Barriers and enablers to skill-mix in the oral health workforce: a systematic review
Wilson, A and Hoang, Ha and Barnett, T, Barriers and enablers to skill-mix in the oral health workforce: a systematic review, Community Dental Health, 38 pp. 1-11. ISSN 0265-539X (2021) [Refereed Article]
Introduction: In dentistry, the term "skill-mix" is used to describe the combinations of dentists and dental care professionals in delivering
activities that are commonly established by their level of education, training and scope of practice. However, the literature has indicated
an under-utilisation of skill-mix in the oral health care team. Further work is required to understand the poor uptake of skill-mix in oral
health care and what could be done to address this issue.
Objective: To identify and synthesise the available evidence on the barriers
and enablers to skill-mix in the oral health workforce using a macro-, meso- and micro-level framework.
Materials and methods: The
databases MEDLINE, CINAHL and Scopus between January 2010 to April 2020 were searched. Primary research studies published in
English were included.
Results: Thirty-two articles were included. Key barriers and enablers at each level of analysis were identified.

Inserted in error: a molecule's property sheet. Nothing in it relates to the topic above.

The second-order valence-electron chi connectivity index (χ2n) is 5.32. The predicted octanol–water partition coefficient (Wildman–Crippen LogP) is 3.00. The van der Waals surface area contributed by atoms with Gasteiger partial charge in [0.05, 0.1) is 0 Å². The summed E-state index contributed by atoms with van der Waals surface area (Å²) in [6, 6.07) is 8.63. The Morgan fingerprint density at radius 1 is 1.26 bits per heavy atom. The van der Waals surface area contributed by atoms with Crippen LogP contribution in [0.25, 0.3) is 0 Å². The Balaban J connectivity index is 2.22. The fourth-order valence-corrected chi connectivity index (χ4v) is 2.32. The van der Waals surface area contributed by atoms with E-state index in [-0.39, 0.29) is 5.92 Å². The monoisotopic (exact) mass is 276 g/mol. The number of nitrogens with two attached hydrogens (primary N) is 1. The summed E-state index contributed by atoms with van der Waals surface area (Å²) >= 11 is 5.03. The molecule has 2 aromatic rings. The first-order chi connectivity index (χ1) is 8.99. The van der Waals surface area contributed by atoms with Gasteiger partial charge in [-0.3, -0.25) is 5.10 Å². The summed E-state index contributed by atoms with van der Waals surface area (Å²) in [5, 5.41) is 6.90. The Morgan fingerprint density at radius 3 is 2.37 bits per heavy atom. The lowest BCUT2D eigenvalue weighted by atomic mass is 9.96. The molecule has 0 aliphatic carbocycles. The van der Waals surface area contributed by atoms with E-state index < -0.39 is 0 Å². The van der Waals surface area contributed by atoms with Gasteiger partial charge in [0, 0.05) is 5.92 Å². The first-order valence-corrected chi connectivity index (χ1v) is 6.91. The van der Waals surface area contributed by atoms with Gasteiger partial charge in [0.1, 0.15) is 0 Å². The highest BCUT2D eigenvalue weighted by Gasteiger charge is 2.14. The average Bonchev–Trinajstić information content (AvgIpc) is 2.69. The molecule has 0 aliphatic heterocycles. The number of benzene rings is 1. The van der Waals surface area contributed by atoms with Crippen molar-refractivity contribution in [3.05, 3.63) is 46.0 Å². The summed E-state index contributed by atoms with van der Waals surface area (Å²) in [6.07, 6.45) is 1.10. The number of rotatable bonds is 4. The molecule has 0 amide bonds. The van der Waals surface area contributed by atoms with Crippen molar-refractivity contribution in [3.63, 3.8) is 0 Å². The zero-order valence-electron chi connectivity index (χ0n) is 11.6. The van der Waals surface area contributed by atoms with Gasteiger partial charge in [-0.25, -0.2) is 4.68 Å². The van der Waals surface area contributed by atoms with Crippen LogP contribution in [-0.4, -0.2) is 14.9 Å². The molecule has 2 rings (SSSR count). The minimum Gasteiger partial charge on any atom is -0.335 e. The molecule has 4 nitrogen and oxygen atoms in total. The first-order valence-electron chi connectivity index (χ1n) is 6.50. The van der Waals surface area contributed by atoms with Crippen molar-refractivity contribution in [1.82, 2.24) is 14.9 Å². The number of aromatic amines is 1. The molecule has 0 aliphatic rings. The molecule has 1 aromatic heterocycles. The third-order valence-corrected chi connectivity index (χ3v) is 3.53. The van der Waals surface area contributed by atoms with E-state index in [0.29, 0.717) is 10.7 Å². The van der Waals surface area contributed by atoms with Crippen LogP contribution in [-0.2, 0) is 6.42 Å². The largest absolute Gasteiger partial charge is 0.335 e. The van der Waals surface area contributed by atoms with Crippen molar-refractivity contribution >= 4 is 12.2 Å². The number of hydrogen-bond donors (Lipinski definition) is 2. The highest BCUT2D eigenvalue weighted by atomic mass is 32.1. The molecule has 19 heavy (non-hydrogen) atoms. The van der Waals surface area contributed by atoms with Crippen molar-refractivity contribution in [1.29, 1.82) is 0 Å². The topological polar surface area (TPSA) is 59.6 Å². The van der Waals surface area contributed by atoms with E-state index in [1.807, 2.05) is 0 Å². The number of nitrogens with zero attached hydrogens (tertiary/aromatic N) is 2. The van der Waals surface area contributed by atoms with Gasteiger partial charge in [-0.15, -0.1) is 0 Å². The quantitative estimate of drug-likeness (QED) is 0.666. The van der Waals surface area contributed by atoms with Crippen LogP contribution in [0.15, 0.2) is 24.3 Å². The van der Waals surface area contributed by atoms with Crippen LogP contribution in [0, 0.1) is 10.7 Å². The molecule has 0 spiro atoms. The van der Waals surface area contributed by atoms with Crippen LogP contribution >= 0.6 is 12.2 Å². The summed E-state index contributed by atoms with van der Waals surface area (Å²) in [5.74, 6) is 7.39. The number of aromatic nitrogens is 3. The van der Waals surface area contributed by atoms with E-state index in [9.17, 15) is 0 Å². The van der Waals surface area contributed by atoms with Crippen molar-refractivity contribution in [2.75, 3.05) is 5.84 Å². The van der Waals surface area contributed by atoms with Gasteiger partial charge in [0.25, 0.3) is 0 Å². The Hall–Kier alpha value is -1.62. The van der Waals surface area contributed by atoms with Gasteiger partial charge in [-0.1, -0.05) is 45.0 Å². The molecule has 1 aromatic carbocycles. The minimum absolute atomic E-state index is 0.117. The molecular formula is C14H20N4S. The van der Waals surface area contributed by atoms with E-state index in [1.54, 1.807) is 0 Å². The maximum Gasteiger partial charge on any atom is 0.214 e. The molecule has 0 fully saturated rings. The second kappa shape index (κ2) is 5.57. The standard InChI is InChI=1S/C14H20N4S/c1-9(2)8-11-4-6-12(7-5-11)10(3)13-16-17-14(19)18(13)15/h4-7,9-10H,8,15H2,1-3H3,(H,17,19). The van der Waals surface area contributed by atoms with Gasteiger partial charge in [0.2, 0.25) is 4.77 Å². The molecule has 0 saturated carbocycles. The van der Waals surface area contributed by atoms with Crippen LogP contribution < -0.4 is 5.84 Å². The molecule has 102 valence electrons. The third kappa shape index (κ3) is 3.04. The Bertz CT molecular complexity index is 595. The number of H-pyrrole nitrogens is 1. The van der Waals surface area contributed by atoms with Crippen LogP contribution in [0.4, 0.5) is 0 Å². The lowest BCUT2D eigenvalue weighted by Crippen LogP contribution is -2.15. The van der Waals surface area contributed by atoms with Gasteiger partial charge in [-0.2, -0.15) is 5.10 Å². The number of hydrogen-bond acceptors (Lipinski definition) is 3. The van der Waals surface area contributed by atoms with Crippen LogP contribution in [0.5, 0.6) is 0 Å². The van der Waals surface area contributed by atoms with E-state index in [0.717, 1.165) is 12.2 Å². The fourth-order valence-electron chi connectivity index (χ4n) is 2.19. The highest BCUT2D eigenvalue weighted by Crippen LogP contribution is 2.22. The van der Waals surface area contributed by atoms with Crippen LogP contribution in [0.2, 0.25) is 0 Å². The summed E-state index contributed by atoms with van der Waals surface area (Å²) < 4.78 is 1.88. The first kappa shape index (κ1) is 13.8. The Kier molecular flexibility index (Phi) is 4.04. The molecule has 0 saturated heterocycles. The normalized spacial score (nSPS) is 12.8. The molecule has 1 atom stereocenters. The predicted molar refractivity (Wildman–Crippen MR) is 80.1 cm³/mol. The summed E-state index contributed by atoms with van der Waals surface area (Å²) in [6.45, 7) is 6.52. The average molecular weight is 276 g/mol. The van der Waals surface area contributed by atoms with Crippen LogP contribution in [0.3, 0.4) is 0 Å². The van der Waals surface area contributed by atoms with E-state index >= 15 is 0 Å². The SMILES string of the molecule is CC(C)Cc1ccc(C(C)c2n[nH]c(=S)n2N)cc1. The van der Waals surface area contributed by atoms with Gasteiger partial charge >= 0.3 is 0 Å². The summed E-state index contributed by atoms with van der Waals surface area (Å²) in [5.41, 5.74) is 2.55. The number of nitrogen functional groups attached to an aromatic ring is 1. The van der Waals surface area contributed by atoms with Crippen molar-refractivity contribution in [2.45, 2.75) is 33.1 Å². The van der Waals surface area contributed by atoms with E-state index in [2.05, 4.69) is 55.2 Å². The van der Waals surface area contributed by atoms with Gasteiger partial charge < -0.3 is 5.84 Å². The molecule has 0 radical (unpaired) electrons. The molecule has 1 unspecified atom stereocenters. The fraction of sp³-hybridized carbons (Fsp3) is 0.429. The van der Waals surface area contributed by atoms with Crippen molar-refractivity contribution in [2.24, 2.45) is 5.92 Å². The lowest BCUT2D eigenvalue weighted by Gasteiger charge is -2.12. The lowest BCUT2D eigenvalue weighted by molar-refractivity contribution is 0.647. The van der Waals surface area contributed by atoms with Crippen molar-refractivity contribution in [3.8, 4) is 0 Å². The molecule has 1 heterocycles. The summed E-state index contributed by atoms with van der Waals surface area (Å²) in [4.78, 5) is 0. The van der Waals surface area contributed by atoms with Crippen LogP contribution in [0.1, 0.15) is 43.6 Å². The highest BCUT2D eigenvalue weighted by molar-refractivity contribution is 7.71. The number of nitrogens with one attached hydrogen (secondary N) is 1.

Macro-level barriers and enablers included structural, regulatory and policy conditions and dental health care needs of populations. Mesolevel barriers and enablers defined the parameters of service delivery and included workplace characteristics, referral systems and patterns,
and workplace productivity and efficiency. Micro-level barriers and enablers pertained to the perceptions, attitudes, and social acceptability
of stakeholders that affected the delivery of services.
Conclusion: Understanding the barriers and enablers from a multi-level framework
requires further high-quality research to fully appreciate its importance in addressing health care needs within populations and increase
generalisability to oral health settings.
health workforce, dental health services, systematic review